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Family and Friends is my everyday journal. Captain's Log is where I pontificate on religion and politics.

Wednesday, October 30, 2019

Things that scare me

Movies and books may startle me or make me squeamish, but that's not what scares me.

These are the things that scare me:

1. My middle aged children can't find jobs that lets them be independent.

2, What will happen to my children when we are gone and they have no safety net.

3. The world my grandchildren are growing up in and the world they will inherit.

4. Medicare and Social Security being slashed or even abolished 

5. Another banking crisis where we might lose our home.

6. What's happening to the family farms in this country.

7. The cutting of sports, art, and music in public schools.

8. Teachers having to go on strike for a living wage.

9. Children being separated from their parents, placed in concentration camps and then adopted without parental consent.

10. Living in a nation leaving our allies and standing by to watch genocide while debating whether the President wanted a quid pro quo in the Ukraine.

11. What has made me fear and tremble since November 2016: Donald Trump with the nuclear codes.

Tuesday, October 29, 2019

Dracula Movies

This weeks top ten I've decided to do Dracula movies.

The movie that started them all with Bela Lugosi. 

My favorite has Frank Langela playing Dracula, the best looking of all the vampires.

Bram Stoker's Dracula has the best cast and Winona Rider running down stairs with breasts bouncing.

I grew up watching all the Hammer Films versions of Dracula with Christopher Lee. This one is Count Dracula.

Then there are the spoofs 

Once Bitten, an early Jim Carey in with a disco vampire.

Mel Brooks had to do his take with Dracula Dead and Loving it.

And lastly George Hamilton in Love at First Bite.

Sunday, October 27, 2019

High Strung Free Dance

Wife found out about this movie at choir practice. We'd never heard of it. Somehow the word got out as it was held over for another week, which is rare in the movie market. We went to see it. There are not enough superlatives to express the impact of this movie on me. WOOOOOOOOOWWWW
Unfortunately this is the kind of movie that won't be shown in smaller towns.

The plot is nothing new. You have a young female dancer trying to get chosen for a spot in a Broadway show. A young man who is trying to get a gig as a piano player in New York. Talent is a dime a dozen in the Big Apple.
The piano player is a bicycle delivery boy who delivers a bag to an old lady's apartment. He sees a piano and starts playing. The old lady speaks to him from a behind a door and freaks out when he tries to see her. She tells him next time to play Shubert. As the movie progresses he plays for her and gets her to come out to see him. She's old and her hands are riddled with arthritis, but she used to be a great pianist. At the end of the movie she's playing the piano again.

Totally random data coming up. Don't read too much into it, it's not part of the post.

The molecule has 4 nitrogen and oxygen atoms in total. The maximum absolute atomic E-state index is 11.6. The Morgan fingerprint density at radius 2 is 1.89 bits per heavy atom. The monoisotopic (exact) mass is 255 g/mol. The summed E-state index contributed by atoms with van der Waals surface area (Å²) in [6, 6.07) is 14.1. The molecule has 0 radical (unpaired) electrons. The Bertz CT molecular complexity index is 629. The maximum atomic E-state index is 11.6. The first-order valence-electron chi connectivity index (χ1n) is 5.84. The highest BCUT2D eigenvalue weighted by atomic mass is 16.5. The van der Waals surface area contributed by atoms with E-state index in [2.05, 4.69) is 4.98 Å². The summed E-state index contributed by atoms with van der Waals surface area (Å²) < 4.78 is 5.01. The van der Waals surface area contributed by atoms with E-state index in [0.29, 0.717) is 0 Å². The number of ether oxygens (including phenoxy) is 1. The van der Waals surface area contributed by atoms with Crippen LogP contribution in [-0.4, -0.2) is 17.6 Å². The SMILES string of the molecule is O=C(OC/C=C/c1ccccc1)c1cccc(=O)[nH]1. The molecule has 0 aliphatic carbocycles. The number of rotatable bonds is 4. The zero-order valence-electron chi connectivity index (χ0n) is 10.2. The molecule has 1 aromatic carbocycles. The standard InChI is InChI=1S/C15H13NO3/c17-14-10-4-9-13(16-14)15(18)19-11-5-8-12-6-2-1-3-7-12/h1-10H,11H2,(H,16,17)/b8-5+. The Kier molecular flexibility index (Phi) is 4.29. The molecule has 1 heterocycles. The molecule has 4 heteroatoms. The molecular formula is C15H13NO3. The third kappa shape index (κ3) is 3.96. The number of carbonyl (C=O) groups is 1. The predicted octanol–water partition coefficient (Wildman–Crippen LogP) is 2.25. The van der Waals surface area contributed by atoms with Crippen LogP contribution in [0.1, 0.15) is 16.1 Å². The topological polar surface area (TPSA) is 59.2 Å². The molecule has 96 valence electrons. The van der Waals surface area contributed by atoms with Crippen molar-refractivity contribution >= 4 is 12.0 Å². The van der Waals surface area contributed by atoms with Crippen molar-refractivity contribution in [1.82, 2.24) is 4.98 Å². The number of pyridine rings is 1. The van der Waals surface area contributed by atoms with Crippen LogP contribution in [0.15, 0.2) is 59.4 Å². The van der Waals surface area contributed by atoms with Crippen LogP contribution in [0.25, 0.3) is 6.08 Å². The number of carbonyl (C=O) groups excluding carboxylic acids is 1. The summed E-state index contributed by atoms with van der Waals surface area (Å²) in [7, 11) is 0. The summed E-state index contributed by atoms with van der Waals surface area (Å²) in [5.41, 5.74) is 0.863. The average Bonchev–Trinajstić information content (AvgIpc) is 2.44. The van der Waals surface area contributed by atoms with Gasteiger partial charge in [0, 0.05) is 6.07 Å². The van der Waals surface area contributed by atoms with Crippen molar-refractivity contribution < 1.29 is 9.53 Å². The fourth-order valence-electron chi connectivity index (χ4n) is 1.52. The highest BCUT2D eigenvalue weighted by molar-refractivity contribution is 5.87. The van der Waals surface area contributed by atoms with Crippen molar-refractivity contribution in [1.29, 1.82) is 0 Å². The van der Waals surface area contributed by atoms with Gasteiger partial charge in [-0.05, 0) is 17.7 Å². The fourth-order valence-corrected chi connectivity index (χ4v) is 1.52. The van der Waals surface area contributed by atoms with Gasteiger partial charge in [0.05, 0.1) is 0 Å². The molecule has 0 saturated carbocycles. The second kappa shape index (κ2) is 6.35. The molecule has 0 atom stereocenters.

The dancer gets the attention of the director of a dance show and he gives her a ride home. On the way his driver knocks the piano player off his bike and they take him to his gig. Okay so far standard fare for this type of rags to riches tale. That's where the trope ends and magic begins.
The gig is a retro speak easy. Everyone inside is dressed in 30's style. The entertainment starts with the piano player getting his sheet music knocked to the floor so he adlibs from what he's heard, the rest of the band follows his lead and the singers and dancers stage a performance without equal.
A friend of the piano player that works at the deli he delivers from is walking to work on a crowded sidewalk with earphones so you don't hear he music that he raps to, but what a rap. Now to me this style of music is seeing who can hic up the fastest. I couldn't make out most of the words, but I got the gist he's frustrated about being talented, but as he finishes, "With all my wishes I'm still washing dishes."
The dancer gets to her apartment to find out her room mate didn't pay the rent for three months and she's evicted. She moves in with four other dancers from the show and when they get to her apartment another roommate is an opera singer and they do an impromptu dance with the singer adding to the music.
The piano player gets hired for the show and there's a rivalry between him and the director for the dancer's attention to add some complexity. 
The rehearsal dancing is magnificent. A big name is supposed to headline the show and is introduced at a surprise birthday party for the producer. This is a Brazilian singer with a dance group behind her that knocks your socks off.
There are some other subplots, but they don't involve the dancing and singing or the music.